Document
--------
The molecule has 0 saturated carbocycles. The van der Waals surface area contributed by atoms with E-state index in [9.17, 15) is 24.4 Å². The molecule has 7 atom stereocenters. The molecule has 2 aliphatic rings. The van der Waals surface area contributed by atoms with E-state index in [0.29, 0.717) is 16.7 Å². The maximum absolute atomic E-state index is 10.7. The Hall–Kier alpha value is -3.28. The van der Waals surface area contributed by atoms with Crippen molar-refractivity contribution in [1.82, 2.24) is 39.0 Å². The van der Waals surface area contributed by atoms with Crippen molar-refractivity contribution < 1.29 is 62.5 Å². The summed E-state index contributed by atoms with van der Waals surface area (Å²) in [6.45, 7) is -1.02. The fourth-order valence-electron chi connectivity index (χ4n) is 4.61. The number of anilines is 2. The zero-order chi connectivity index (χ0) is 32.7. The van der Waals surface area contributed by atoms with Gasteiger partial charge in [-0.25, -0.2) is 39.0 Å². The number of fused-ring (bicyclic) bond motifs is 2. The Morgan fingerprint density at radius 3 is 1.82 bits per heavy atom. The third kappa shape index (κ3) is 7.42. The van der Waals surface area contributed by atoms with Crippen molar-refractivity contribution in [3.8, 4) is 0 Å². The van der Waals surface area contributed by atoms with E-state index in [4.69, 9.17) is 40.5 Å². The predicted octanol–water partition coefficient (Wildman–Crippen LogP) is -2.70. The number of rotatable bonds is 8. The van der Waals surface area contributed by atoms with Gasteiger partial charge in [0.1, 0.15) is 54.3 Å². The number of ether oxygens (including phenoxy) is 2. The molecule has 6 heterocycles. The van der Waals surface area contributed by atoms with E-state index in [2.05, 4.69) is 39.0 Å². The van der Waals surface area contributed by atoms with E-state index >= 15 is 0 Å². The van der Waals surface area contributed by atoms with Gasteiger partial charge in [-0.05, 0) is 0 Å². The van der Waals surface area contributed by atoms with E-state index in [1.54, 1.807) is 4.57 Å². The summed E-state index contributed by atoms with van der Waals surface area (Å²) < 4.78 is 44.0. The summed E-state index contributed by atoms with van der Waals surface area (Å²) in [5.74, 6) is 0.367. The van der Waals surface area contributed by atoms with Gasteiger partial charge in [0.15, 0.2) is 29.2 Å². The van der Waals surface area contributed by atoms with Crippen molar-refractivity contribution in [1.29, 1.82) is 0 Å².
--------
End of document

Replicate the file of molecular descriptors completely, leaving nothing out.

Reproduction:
The molecule has 0 saturated carbocycles. The van der Waals surface area contributed by atoms with E-state index in [9.17, 15) is 24.4 Å². The molecule has 7 atom stereocenters. The molecule has 2 aliphatic rings. The van der Waals surface area contributed by atoms with E-state index in [0.29, 0.717) is 16.7 Å². The maximum absolute atomic E-state index is 10.7. The Hall–Kier alpha value is -3.28. The van der Waals surface area contributed by atoms with Crippen molar-refractivity contribution in [1.82, 2.24) is 39.0 Å². The van der Waals surface area contributed by atoms with Crippen molar-refractivity contribution < 1.29 is 62.5 Å². The summed E-state index contributed by atoms with van der Waals surface area (Å²) in [6.45, 7) is -1.02. The fourth-order valence-electron chi connectivity index (χ4n) is 4.61. The number of anilines is 2. The zero-order chi connectivity index (χ0) is 32.7. The van der Waals surface area contributed by atoms with Gasteiger partial charge in [-0.25, -0.2) is 39.0 Å². The number of fused-ring (bicyclic) bond motifs is 2. The Morgan fingerprint density at radius 3 is 1.82 bits per heavy atom. The third kappa shape index (κ3) is 7.42. The van der Waals surface area contributed by atoms with Crippen molar-refractivity contribution in [3.8, 4) is 0 Å². The van der Waals surface area contributed by atoms with E-state index in [4.69, 9.17) is 40.5 Å². The predicted octanol–water partition coefficient (Wildman–Crippen LogP) is -2.70. The number of rotatable bonds is 8. The van der Waals surface area contributed by atoms with Gasteiger partial charge in [0.1, 0.15) is 54.3 Å². The number of ether oxygens (including phenoxy) is 2. The molecule has 6 heterocycles. The van der Waals surface area contributed by atoms with E-state index in [2.05, 4.69) is 39.0 Å². The van der Waals surface area contributed by atoms with E-state index >= 15 is 0 Å². The van der Waals surface area contributed by atoms with Gasteiger partial charge in [-0.05, 0) is 0 Å². The van der Waals surface area contributed by atoms with E-state index in [1.54, 1.807) is 4.57 Å². The summed E-state index contributed by atoms with van der Waals surface area (Å²) < 4.78 is 44.0. The summed E-state index contributed by atoms with van der Waals surface area (Å²) in [5.74, 6) is 0.367. The van der Waals surface area contributed by atoms with Gasteiger partial charge in [0.15, 0.2) is 29.2 Å². The van der Waals surface area contributed by atoms with Crippen molar-refractivity contribution in [1.29, 1.82) is 0 Å².